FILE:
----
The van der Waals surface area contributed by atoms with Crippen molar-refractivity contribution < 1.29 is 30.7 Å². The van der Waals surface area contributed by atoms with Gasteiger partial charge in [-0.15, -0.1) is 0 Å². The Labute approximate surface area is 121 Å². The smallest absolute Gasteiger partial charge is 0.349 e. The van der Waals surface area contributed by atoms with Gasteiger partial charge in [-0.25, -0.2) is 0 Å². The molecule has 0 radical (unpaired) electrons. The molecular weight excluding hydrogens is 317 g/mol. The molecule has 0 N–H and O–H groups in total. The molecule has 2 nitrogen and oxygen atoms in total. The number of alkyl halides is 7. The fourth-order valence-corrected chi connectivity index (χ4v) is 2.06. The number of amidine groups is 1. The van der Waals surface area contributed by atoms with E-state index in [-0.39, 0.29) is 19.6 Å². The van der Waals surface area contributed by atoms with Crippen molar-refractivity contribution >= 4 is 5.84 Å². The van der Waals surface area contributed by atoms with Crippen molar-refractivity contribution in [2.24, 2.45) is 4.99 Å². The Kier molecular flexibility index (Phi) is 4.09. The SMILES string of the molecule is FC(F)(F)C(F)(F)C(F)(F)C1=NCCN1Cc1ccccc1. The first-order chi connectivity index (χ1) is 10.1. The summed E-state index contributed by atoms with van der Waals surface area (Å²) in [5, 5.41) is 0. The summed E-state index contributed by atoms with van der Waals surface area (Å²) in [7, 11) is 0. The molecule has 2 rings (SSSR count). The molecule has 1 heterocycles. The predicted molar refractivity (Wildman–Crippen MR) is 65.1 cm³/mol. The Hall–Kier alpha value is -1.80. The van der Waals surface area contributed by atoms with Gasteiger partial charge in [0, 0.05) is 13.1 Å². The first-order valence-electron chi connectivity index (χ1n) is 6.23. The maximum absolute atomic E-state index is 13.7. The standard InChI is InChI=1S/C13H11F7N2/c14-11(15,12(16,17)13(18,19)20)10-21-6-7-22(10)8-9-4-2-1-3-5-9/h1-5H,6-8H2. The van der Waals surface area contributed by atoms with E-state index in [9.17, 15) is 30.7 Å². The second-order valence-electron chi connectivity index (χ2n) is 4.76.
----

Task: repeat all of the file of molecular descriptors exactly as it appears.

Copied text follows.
The van der Waals surface area contributed by atoms with Crippen molar-refractivity contribution < 1.29 is 30.7 Å². The van der Waals surface area contributed by atoms with Gasteiger partial charge in [-0.15, -0.1) is 0 Å². The Labute approximate surface area is 121 Å². The smallest absolute Gasteiger partial charge is 0.349 e. The van der Waals surface area contributed by atoms with Gasteiger partial charge in [-0.25, -0.2) is 0 Å². The molecule has 0 radical (unpaired) electrons. The molecular weight excluding hydrogens is 317 g/mol. The molecule has 0 N–H and O–H groups in total. The molecule has 2 nitrogen and oxygen atoms in total. The number of alkyl halides is 7. The fourth-order valence-corrected chi connectivity index (χ4v) is 2.06. The number of amidine groups is 1. The van der Waals surface area contributed by atoms with E-state index in [-0.39, 0.29) is 19.6 Å². The van der Waals surface area contributed by atoms with Crippen molar-refractivity contribution >= 4 is 5.84 Å². The van der Waals surface area contributed by atoms with Crippen molar-refractivity contribution in [2.24, 2.45) is 4.99 Å². The Kier molecular flexibility index (Phi) is 4.09. The SMILES string of the molecule is FC(F)(F)C(F)(F)C(F)(F)C1=NCCN1Cc1ccccc1. The first-order chi connectivity index (χ1) is 10.1. The summed E-state index contributed by atoms with van der Waals surface area (Å²) in [5, 5.41) is 0. The summed E-state index contributed by atoms with van der Waals surface area (Å²) in [7, 11) is 0. The molecule has 2 rings (SSSR count). The molecule has 1 heterocycles. The predicted molar refractivity (Wildman–Crippen MR) is 65.1 cm³/mol. The Hall–Kier alpha value is -1.80. The van der Waals surface area contributed by atoms with Gasteiger partial charge in [0, 0.05) is 13.1 Å². The first-order valence-electron chi connectivity index (χ1n) is 6.23. The maximum absolute atomic E-state index is 13.7. The standard InChI is InChI=1S/C13H11F7N2/c14-11(15,12(16,17)13(18,19)20)10-21-6-7-22(10)8-9-4-2-1-3-5-9/h1-5H,6-8H2. The van der Waals surface area contributed by atoms with E-state index in [9.17, 15) is 30.7 Å². The second-order valence-electron chi connectivity index (χ2n) is 4.76.